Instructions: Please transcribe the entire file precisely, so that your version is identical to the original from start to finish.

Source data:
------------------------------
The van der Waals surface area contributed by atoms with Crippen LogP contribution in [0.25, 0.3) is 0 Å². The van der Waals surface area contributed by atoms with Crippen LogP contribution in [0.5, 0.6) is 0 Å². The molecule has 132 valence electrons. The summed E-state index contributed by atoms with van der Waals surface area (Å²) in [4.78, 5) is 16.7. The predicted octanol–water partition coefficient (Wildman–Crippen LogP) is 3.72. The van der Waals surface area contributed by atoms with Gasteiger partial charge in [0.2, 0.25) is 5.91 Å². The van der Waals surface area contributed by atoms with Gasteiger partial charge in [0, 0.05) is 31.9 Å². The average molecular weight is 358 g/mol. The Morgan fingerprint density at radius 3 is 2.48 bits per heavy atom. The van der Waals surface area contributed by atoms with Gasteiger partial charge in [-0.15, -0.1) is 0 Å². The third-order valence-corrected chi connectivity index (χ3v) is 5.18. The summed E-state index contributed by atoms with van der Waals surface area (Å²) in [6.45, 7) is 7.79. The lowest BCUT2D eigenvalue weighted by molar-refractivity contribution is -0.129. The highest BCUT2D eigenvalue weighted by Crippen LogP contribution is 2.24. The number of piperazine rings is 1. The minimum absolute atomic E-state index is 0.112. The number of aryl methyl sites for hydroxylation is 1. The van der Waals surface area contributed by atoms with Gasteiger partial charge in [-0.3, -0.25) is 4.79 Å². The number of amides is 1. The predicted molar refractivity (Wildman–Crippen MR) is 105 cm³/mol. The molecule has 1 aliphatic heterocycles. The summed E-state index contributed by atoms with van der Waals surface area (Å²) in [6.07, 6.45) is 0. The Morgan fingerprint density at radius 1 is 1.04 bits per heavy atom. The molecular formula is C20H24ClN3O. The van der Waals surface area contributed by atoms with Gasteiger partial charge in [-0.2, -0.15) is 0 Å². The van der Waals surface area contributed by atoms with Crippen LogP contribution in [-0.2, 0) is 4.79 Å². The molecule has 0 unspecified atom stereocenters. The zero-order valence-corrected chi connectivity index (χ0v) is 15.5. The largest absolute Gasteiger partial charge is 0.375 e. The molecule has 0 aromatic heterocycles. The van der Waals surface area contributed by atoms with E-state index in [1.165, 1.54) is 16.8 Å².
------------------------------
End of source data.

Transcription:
The van der Waals surface area contributed by atoms with Crippen LogP contribution in [0.25, 0.3) is 0 Å². The van der Waals surface area contributed by atoms with Crippen LogP contribution in [0.5, 0.6) is 0 Å². The molecule has 132 valence electrons. The summed E-state index contributed by atoms with van der Waals surface area (Å²) in [4.78, 5) is 16.7. The predicted octanol–water partition coefficient (Wildman–Crippen LogP) is 3.72. The van der Waals surface area contributed by atoms with Gasteiger partial charge in [0.2, 0.25) is 5.91 Å². The van der Waals surface area contributed by atoms with Gasteiger partial charge in [0, 0.05) is 31.9 Å². The average molecular weight is 358 g/mol. The Morgan fingerprint density at radius 3 is 2.48 bits per heavy atom. The van der Waals surface area contributed by atoms with Gasteiger partial charge in [-0.15, -0.1) is 0 Å². The third-order valence-corrected chi connectivity index (χ3v) is 5.18. The summed E-state index contributed by atoms with van der Waals surface area (Å²) in [6.45, 7) is 7.79. The lowest BCUT2D eigenvalue weighted by molar-refractivity contribution is -0.129. The highest BCUT2D eigenvalue weighted by Crippen LogP contribution is 2.24. The number of piperazine rings is 1. The minimum absolute atomic E-state index is 0.112. The number of aryl methyl sites for hydroxylation is 1. The van der Waals surface area contributed by atoms with Gasteiger partial charge in [-0.3, -0.25) is 4.79 Å². The number of amides is 1. The predicted molar refractivity (Wildman–Crippen MR) is 105 cm³/mol. The molecule has 1 aliphatic heterocycles. The summed E-state index contributed by atoms with van der Waals surface area (Å²) in [6.07, 6.45) is 0. The Morgan fingerprint density at radius 1 is 1.04 bits per heavy atom. The molecular formula is C20H24ClN3O. The van der Waals surface area contributed by atoms with Gasteiger partial charge in [-0.2, -0.15) is 0 Å². The van der Waals surface area contributed by atoms with Crippen LogP contribution in [-0.2, 0) is 4.79 Å². The molecule has 0 unspecified atom stereocenters. The zero-order valence-corrected chi connectivity index (χ0v) is 15.5. The largest absolute Gasteiger partial charge is 0.375 e. The molecule has 0 aromatic heterocycles. The van der Waals surface area contributed by atoms with E-state index in [1.165, 1.54) is 16.8 Å².